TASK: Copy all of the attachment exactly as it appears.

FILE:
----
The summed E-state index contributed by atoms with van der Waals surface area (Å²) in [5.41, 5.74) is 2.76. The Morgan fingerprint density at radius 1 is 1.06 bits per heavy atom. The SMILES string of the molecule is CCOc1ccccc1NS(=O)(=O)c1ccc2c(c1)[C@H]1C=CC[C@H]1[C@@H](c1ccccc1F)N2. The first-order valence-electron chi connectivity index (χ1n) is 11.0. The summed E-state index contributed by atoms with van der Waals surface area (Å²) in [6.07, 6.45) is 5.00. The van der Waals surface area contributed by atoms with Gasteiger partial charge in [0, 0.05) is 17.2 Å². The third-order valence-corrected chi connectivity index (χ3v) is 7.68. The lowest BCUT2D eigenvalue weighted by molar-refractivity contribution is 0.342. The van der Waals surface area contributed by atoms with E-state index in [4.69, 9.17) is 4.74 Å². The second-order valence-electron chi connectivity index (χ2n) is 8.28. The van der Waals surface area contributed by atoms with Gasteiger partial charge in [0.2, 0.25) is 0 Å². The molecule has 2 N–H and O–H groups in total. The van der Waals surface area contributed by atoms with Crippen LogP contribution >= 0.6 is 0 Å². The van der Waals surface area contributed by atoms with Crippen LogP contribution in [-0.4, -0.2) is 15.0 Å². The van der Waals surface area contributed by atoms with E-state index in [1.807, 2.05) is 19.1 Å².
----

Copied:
The summed E-state index contributed by atoms with van der Waals surface area (Å²) in [5.41, 5.74) is 2.76. The Morgan fingerprint density at radius 1 is 1.06 bits per heavy atom. The SMILES string of the molecule is CCOc1ccccc1NS(=O)(=O)c1ccc2c(c1)[C@H]1C=CC[C@H]1[C@@H](c1ccccc1F)N2. The first-order valence-electron chi connectivity index (χ1n) is 11.0. The summed E-state index contributed by atoms with van der Waals surface area (Å²) in [6.07, 6.45) is 5.00. The van der Waals surface area contributed by atoms with Gasteiger partial charge in [0, 0.05) is 17.2 Å². The third-order valence-corrected chi connectivity index (χ3v) is 7.68. The lowest BCUT2D eigenvalue weighted by molar-refractivity contribution is 0.342. The van der Waals surface area contributed by atoms with E-state index in [4.69, 9.17) is 4.74 Å². The second-order valence-electron chi connectivity index (χ2n) is 8.28. The van der Waals surface area contributed by atoms with Gasteiger partial charge in [0.2, 0.25) is 0 Å². The molecule has 2 N–H and O–H groups in total. The van der Waals surface area contributed by atoms with Crippen LogP contribution >= 0.6 is 0 Å². The van der Waals surface area contributed by atoms with Crippen LogP contribution in [-0.4, -0.2) is 15.0 Å². The van der Waals surface area contributed by atoms with E-state index in [1.807, 2.05) is 19.1 Å².